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Final proposed calorie-count regulations due today; will consumers care?

Today is the deadline for the U.S. Food and Drug Administration to submit its proposed regulations for the menu labeling law. Regardless of the final law, the looming question is how much they'll actually affect customer purchasing patterns.

According to a new survey from market research company The NPD Group, calorie counts on menus will likely have little impact on ordering.

As part of the 2010 Patient Protection and Affordable Care Act, foodservice operations with more than 20 locations must post calorie counts on menus and menu boards, a succinct statement concerning suggested daily caloric intake, and a referral statement regarding the availability of additional nutrition information.

[image-nocss] FDA was given one year to come up with final proposed regulations, though mandatory requirements are not expected to take effect until after FDA finalizes the regulations, and no deadline for compliance has been given.

To help operators get a sense for consumer reaction to calorie counts, The NPD Group conducted a survey among adults ages 18 and older. Panelists were asked to indicate items they would order from two versions of a typical fast-food menu boardfirst a menu without calorie counts, then the same menu but with calorie counts next to the price of each item. The two ordering patterns were then compared.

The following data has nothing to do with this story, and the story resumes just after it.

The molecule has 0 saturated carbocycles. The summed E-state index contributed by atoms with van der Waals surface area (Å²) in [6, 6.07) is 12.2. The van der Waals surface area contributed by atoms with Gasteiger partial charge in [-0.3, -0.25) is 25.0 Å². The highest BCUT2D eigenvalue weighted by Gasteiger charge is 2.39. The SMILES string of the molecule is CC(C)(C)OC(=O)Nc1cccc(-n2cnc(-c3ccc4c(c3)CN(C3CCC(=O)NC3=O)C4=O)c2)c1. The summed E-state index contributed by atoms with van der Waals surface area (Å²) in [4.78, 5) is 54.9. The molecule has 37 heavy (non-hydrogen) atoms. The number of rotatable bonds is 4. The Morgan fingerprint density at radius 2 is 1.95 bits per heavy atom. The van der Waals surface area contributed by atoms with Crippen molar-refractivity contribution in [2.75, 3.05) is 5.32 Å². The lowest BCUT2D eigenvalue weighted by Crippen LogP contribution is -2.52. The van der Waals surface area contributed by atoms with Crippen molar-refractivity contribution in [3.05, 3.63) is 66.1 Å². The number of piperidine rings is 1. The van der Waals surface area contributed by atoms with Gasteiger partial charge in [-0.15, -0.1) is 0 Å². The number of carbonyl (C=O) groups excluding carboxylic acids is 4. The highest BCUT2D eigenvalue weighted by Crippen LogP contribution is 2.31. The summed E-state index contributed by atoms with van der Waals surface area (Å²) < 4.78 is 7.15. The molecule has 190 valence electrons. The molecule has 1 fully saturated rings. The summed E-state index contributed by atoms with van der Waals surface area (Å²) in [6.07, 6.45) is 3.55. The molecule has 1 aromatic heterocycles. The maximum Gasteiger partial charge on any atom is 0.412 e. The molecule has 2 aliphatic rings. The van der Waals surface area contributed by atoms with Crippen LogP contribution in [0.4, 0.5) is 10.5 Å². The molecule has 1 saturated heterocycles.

After viewing the menu with the calories posted, consumers ordered items that amounted to fewer calories, but the difference in calories was relatively small, NPD reports. The average number of calories ordered when calories were posted was 901, compared to 1,021 when calories were not posted.

Further, the study found that consumers ordered about the same number of items when calories were posted. They ordered, on average, 3.3 when calories weren't posted, vs. 3.2 when they were.

"Calories aren't the main priority for diners who are looking for healthy options when they eat out," says Bonnie Riggs, NPD's restaurant industry analyst and author of the report. "We found through our research that quality, as in fresh, natural, and nutritious, is the most important healthy eating attribute when they dine out."

Consumers seeing calories on menus did cause a decrease in orders of foods that were already declining in terms of restaurant servings, such as french fries, carbonated soft drinks, one-third-pound hamburgers, shakes and smoothies, onion rings, some chicken sandwiches.

On the other hand, NPD found that the calorie postings increased orders for other foods, including regular hamburgers and cheeseburgers, diet carbonated soft drinks, salads without dressing, and grilled chicken wraps.

Average check sizes did decline slightly, from $6.40 to $6.20, which Riggs said could be the result of ordering a smaller portion size.

"In the short term, we expect consumers may react to calorie labeling with some shift in foods/beverages ordered, but expect that old behaviors will return in time," says Riggs. She recommends operators plan for some initial shift in product mix when the menus are first changed over, and to highlight or promote lower-calorie sides to help keep order sizes and check averages up.

For more information on the study, visit www.npd.com.


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